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Franklin County Housing Authority is a Public Housing Agency in Chambersburg, Pennsylvania that participates in the Section 8 Housing Choice Voucher (HCV), Public Housing, Homeownership Voucher, Family Self-sufficiency, Veteran Affairs Supportive Housing (VASH), and Section 8 Project-Based Voucher (PBV) programs. As of July 23rd, 2019, Franklin County Housing Authority has 1 waiting lists that are open now or opening soon.
The Public Housing Waiting List is open indefinitely.
Franklin County Housing Authority serves Franklin County.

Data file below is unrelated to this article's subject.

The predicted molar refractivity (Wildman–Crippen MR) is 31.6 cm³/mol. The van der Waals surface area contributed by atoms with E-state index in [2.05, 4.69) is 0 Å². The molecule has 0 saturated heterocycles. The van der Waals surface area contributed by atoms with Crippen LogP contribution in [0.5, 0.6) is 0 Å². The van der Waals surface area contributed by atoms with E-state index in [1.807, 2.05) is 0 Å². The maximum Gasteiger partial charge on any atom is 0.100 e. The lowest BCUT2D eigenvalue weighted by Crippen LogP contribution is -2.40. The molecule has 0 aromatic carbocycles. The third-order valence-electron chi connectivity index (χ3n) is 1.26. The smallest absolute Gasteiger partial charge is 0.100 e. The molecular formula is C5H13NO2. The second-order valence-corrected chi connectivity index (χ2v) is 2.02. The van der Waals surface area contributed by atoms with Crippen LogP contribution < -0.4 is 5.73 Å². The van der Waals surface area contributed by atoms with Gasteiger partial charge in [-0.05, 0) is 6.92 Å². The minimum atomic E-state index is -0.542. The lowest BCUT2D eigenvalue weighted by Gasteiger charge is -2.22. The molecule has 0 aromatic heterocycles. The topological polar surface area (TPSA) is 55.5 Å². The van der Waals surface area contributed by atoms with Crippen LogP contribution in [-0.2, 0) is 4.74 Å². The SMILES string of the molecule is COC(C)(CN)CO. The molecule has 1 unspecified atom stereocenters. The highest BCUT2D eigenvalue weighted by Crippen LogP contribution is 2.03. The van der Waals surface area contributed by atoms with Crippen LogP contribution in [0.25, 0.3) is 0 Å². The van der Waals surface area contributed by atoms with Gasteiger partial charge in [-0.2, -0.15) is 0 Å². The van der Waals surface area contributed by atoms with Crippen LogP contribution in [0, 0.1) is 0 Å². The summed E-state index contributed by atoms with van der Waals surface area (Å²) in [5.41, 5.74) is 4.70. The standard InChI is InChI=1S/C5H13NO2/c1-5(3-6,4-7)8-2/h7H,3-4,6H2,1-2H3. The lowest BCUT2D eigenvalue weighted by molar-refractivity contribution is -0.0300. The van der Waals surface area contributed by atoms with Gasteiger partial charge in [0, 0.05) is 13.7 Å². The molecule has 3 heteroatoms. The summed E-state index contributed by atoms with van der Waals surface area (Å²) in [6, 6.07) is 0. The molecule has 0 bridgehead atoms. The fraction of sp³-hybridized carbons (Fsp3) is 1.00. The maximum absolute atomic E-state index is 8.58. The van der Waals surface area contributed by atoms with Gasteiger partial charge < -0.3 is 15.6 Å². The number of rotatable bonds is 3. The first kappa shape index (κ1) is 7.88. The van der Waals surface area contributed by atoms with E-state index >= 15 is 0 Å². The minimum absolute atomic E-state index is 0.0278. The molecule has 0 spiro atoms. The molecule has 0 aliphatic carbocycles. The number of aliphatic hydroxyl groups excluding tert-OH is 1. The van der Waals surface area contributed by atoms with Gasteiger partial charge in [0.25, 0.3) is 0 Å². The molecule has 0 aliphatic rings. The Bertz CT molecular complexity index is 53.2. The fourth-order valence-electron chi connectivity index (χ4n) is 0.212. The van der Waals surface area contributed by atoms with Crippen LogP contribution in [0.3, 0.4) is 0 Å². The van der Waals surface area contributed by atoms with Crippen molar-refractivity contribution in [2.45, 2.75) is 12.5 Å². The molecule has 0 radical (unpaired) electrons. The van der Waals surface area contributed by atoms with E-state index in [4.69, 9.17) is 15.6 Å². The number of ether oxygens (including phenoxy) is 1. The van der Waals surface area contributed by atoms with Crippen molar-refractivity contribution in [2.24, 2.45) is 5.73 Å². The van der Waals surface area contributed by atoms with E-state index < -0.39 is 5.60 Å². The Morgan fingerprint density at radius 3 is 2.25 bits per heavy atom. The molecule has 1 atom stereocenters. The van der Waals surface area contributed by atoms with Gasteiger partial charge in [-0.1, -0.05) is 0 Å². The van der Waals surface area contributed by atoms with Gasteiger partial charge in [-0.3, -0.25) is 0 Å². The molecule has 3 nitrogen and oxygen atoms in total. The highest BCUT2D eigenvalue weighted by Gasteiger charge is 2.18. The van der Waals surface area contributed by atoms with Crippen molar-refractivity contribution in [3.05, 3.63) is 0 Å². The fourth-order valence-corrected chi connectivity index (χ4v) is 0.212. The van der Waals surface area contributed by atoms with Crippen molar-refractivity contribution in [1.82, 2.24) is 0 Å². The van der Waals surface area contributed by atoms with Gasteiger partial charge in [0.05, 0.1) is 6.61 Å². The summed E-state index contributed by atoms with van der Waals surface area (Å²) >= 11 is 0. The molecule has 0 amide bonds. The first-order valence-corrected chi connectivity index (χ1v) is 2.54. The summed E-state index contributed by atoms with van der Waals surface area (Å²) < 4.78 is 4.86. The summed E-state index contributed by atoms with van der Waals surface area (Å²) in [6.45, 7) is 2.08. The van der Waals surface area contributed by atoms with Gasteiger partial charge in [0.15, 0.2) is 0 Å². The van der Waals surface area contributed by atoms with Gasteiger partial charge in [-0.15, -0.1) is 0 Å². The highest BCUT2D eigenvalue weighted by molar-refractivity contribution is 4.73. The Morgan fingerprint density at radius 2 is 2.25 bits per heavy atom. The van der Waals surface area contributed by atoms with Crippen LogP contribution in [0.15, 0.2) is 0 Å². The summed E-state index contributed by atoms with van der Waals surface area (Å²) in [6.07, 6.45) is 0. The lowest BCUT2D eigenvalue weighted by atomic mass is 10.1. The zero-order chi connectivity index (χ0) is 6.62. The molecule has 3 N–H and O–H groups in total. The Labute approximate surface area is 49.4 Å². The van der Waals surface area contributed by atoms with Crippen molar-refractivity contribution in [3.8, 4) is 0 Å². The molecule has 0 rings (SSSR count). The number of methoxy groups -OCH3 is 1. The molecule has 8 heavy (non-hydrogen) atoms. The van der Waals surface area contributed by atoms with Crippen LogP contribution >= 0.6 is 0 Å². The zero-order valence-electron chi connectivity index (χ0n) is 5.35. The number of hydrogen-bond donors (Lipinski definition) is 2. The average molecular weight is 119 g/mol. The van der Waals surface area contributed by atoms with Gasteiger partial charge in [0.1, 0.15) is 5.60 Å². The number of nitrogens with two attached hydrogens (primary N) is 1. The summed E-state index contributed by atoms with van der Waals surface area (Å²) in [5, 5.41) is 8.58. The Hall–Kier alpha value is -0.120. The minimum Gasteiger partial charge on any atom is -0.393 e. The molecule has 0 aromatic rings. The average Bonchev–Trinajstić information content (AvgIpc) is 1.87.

|Public Housing||Open Indefinitely|
|Franklin County, Pennsylvania General Housing Choice Voucher||Closed|
|Franklin County, Pennsylvania Mainstream Housing Choice Voucher||Closed|
The Franklin County Housing Authority (FCHA) Public Housing waiting list is currently open, since at least January 7, 2019, until further notice. Waiting lists for a specific community or bedroom size may be closed.
To apply, complete the online application here.
This waiting list has the following preferences: Live or work in Franklin County; Working at least 30 hours a week over 12 months; Elderly; Disabled; Victim of domestic violence; Federally declared disaster zone. More information about the preferences can be found here.
Applicants who need help completing the application due to disability can make a reasonable accommodation request to the housing authority via (717) 263-4200.
Last Updated on 04/15/2019.